Recycling is important not only on a global scale, but also at the cellular level, since key molecules tend to be available in limited numbers. This means a cell needs to have efficient recycling mechanisms. Researchers at the European Molecular Biology Laboratory (EMBL) and Heidelberg University, Germany, have now uncovered the first step in the recycling of a crucial molecular tag which ensures the instructions encoded in our genes are correctly carried out.
The study sheds new light on a proof-reading process that helps protect us from genetic diseases.
The translation of information from gene to protein in our cells is very important, but also error-prone. As errors can lead to diseases, several control mechanisms check for mistakes along the way. One such mechanism, called nonsense-mediated decay (NMD), is based on a molecular tag that is attached to messenger RNAs, an intermediate step in the translation from DNA to protein. The tag, called exon-junction complex (EJC), tells the NMD machinery if an RNA is faulty, potentially dangerous and should be degraded. Overall, a cell would need to mark around 400,000 sites with EJCs, but it only has 10,000 copies of one of the marker's components. This means EJCs must be broken down as soon as possible, so that their components can be re-used.
Researchers in the groups of Matthias Hentze, associate director of EMBL, and Andreas Kulozik at the University Clinic Heidelberg discovered that a protein called PYM is responsible for the disassembly and recycling of EJCs.
"Our results were very surprising," says Niels Gehring, who carried out the research. "Everybody had assumed that ribosomes, the large structures that carry out protein assembly, simply iron out the EJCs as they pass. Now we see that this is not quite right, because without PYM EJC disassembly is impaired."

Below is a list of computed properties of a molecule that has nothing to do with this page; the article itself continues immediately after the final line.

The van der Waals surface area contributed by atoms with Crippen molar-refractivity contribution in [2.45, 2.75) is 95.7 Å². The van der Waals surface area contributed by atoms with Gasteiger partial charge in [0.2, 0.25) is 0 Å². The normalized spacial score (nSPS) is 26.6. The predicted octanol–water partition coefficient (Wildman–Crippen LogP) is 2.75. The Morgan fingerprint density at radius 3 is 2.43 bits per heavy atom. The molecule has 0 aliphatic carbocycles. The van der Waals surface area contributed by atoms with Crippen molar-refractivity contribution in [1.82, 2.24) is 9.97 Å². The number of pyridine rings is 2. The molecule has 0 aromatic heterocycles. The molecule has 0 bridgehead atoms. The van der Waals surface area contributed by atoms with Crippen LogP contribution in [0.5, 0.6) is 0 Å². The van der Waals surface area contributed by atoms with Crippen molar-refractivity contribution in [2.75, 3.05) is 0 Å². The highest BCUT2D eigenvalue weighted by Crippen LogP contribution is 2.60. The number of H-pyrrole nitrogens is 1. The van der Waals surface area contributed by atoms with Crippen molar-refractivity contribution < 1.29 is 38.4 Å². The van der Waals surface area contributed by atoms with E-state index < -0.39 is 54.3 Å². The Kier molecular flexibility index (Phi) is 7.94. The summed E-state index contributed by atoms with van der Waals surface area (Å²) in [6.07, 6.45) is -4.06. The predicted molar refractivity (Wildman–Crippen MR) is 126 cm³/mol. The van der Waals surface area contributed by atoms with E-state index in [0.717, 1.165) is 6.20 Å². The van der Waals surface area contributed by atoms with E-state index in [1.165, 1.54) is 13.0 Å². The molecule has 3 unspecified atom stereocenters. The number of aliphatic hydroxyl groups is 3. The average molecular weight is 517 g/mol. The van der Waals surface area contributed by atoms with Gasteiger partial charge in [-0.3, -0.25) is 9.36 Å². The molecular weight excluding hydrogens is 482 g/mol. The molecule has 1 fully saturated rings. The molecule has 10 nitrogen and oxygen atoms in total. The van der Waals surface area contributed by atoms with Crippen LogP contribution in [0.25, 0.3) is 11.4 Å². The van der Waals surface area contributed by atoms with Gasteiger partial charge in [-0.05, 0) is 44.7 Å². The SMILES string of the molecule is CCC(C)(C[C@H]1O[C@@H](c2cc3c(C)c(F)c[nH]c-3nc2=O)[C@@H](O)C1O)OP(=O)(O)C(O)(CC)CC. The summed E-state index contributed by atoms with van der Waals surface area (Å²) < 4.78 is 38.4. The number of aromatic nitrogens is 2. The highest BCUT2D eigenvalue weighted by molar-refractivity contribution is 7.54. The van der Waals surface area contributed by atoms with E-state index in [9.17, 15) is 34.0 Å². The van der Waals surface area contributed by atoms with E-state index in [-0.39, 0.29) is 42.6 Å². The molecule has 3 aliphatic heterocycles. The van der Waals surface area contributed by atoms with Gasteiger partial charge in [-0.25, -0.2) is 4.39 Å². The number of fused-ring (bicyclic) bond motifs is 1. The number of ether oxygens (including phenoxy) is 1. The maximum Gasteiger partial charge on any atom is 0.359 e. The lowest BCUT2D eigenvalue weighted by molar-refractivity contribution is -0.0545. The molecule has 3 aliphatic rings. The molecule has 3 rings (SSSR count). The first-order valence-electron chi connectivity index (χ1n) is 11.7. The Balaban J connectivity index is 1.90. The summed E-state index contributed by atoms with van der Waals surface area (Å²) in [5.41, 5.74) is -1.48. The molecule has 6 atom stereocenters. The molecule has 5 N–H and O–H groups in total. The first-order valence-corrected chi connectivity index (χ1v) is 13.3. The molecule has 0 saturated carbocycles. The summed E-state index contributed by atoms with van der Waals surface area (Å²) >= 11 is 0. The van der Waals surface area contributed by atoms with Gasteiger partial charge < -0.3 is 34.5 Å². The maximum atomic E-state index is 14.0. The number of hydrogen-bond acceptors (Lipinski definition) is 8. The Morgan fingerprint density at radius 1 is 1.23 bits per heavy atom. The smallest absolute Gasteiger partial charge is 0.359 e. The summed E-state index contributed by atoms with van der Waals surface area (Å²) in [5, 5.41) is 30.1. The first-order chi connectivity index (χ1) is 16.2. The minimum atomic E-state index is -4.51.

Although PYM can be found on its own in the cell, it tends to associate with ribosomes. This explains why - and how - EJCs are removed when the ribosome goes by, and could also ensure that they are not removed too early. If that happened, NMD would be compromised, as the proofreading machinery would have no markers to guide it. This in turn could have wider consequences, as NMD influences how diseases such as thalassaemia, Duchenne's muscular dystrophy and cystic fibrosis manifest themselves.
"The new insights fill an important gap in the basic understanding of a vital cellular process," says Hentze. "But they also have medical implications. Ultimately we would like to find ways to modulate NMD pharmacologically to influence the development and course of genetic diseases."
The research was conducted in the joint Molecular Medicine Partnership Unit (MMPU), a collaboration between EMBL and Heidelberg University. "The MMPU bridges the gap between basic and clinical research. The constant cross-fertilisation between biologists and medical scientists guides our studies and often leads to discoveries that are applicable to medicine," says Kulozik, medical director and professor of pediatrics at Heidelberg University.
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